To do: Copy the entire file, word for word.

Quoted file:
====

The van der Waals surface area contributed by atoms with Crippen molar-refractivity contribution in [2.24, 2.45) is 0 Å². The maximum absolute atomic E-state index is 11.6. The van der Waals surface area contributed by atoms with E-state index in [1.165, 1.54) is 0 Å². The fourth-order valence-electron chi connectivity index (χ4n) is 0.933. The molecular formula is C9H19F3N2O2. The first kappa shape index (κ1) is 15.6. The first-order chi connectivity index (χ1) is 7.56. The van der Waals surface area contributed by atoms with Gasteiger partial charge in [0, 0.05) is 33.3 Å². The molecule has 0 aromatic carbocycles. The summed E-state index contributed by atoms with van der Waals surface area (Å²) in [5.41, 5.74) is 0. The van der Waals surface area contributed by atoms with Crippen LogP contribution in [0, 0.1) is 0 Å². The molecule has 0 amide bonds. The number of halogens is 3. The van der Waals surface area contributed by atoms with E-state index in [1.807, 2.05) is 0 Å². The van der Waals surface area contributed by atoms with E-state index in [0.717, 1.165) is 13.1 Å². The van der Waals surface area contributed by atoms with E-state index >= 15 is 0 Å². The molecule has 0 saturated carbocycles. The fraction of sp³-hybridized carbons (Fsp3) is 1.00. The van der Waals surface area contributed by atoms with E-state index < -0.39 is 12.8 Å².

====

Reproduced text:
The van der Waals surface area contributed by atoms with Crippen molar-refractivity contribution in [2.24, 2.45) is 0 Å². The maximum absolute atomic E-state index is 11.6. The van der Waals surface area contributed by atoms with E-state index in [1.165, 1.54) is 0 Å². The fourth-order valence-electron chi connectivity index (χ4n) is 0.933. The molecular formula is C9H19F3N2O2. The first kappa shape index (κ1) is 15.6. The first-order chi connectivity index (χ1) is 7.56. The van der Waals surface area contributed by atoms with Gasteiger partial charge in [0, 0.05) is 33.3 Å². The molecule has 0 aromatic carbocycles. The summed E-state index contributed by atoms with van der Waals surface area (Å²) in [5.41, 5.74) is 0. The van der Waals surface area contributed by atoms with Crippen LogP contribution in [0, 0.1) is 0 Å². The molecule has 0 amide bonds. The number of halogens is 3. The van der Waals surface area contributed by atoms with E-state index in [1.807, 2.05) is 0 Å². The van der Waals surface area contributed by atoms with E-state index in [0.717, 1.165) is 13.1 Å². The van der Waals surface area contributed by atoms with E-state index >= 15 is 0 Å². The molecule has 0 saturated carbocycles. The fraction of sp³-hybridized carbons (Fsp3) is 1.00. The van der Waals surface area contributed by atoms with E-state index < -0.39 is 12.8 Å².